At the same time that these reactionary morale building sessions were going on, Jacques Derrida was leading another seminar across campus. In the early 1990s, he did a well paid, four week residency at my university every fall before his classes started in Paris. I would see him on the street every so often, usually early in the morning, his short stature and head of thick, white hair marking him in the crowd. Students flocked to sign up for his class, even though after he left in October a lesser-known theoretician took over for the rest of the semester.

I remember that Derrida's subject during the semester I spent with The New Criterion crew was "the crypt." (This was during the period that he was working to resuscitate Paul de Man's reputation, trying to get at what was buried beneath the dishonorable tombstone created by de Man's recently discovered pro-Nazi writings.) I would overhear my student colleagues muttering about the hidden, the repressed, what was down there in the crypt and arguing about what Derrida had really said in class the night before.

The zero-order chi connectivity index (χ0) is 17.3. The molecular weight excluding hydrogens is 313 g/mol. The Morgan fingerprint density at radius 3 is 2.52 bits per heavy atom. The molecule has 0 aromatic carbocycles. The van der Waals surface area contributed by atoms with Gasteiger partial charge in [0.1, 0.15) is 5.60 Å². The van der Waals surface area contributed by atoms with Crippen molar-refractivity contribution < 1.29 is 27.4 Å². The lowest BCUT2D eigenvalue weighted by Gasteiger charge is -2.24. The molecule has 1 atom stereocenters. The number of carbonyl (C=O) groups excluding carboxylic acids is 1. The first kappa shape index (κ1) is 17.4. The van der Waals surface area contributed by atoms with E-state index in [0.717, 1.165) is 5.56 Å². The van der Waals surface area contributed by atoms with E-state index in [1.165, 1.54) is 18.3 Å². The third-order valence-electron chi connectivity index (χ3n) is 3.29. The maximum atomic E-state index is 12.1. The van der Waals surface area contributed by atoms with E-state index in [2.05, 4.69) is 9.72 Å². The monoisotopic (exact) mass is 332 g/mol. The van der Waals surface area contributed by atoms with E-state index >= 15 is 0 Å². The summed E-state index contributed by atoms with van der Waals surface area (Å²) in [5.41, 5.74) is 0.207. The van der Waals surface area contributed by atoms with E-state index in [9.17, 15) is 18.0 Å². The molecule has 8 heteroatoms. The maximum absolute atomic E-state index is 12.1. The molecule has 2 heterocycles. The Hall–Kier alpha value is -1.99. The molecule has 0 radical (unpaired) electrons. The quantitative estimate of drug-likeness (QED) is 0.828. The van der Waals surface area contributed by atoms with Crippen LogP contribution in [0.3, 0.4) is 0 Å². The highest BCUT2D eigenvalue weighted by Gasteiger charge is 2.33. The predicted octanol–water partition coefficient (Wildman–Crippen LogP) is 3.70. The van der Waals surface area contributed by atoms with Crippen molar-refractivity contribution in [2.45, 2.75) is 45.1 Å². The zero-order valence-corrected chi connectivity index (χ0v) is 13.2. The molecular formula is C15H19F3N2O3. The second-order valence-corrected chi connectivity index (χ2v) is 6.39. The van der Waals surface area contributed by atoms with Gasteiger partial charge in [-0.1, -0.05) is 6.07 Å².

To be honest, I think I got more out of my seminar with the shrill new criterions than they did from theirs with the name-brand theoretician. At least I learned how to use a waiter's corkscrew by watching Kimball work that mysterious device so masterfully. I'll bet they've all forgotten by now what was so important about Derrida's crypt.

Most learning we do comes from seeing others perform tasks well--like my learning to use a corkscrew from watching Kimball. We watch and then mimic their behavior. During this period of graduate study, though, I learned in another way--from negative examples.